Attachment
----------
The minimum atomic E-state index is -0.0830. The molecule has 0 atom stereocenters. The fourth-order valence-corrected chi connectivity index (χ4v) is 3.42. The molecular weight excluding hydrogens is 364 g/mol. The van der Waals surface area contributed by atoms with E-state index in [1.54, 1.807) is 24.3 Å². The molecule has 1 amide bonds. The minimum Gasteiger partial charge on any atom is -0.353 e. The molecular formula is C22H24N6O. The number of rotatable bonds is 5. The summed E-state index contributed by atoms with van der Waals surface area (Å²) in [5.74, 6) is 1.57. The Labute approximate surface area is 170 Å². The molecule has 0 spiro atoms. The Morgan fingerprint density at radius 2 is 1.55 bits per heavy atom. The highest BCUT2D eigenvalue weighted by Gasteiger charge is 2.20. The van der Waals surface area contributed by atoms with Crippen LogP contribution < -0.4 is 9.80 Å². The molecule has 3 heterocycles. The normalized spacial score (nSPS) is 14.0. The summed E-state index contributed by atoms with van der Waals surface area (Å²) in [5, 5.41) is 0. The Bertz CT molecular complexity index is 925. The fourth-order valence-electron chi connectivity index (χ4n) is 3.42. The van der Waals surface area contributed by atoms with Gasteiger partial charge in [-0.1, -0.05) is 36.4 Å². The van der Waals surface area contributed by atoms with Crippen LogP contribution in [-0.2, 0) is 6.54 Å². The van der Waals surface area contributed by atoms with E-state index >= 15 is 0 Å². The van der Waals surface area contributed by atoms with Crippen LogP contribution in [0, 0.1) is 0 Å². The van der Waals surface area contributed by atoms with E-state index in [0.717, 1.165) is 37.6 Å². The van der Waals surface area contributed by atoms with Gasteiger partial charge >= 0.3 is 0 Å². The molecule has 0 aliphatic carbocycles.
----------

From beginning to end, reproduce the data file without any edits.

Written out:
The minimum atomic E-state index is -0.0830. The molecule has 0 atom stereocenters. The fourth-order valence-corrected chi connectivity index (χ4v) is 3.42. The molecular weight excluding hydrogens is 364 g/mol. The van der Waals surface area contributed by atoms with E-state index in [1.54, 1.807) is 24.3 Å². The molecule has 1 amide bonds. The minimum Gasteiger partial charge on any atom is -0.353 e. The molecular formula is C22H24N6O. The number of rotatable bonds is 5. The summed E-state index contributed by atoms with van der Waals surface area (Å²) in [5.74, 6) is 1.57. The Labute approximate surface area is 170 Å². The molecule has 0 spiro atoms. The Morgan fingerprint density at radius 2 is 1.55 bits per heavy atom. The highest BCUT2D eigenvalue weighted by Gasteiger charge is 2.20. The van der Waals surface area contributed by atoms with Crippen LogP contribution < -0.4 is 9.80 Å². The molecule has 3 heterocycles. The normalized spacial score (nSPS) is 14.0. The summed E-state index contributed by atoms with van der Waals surface area (Å²) in [5, 5.41) is 0. The Bertz CT molecular complexity index is 925. The fourth-order valence-electron chi connectivity index (χ4n) is 3.42. The van der Waals surface area contributed by atoms with Gasteiger partial charge in [-0.1, -0.05) is 36.4 Å². The van der Waals surface area contributed by atoms with Crippen LogP contribution in [-0.2, 0) is 6.54 Å². The van der Waals surface area contributed by atoms with E-state index >= 15 is 0 Å². The van der Waals surface area contributed by atoms with Crippen LogP contribution in [0, 0.1) is 0 Å². The van der Waals surface area contributed by atoms with E-state index in [0.717, 1.165) is 37.6 Å². The van der Waals surface area contributed by atoms with Gasteiger partial charge >= 0.3 is 0 Å². The molecule has 0 aliphatic carbocycles.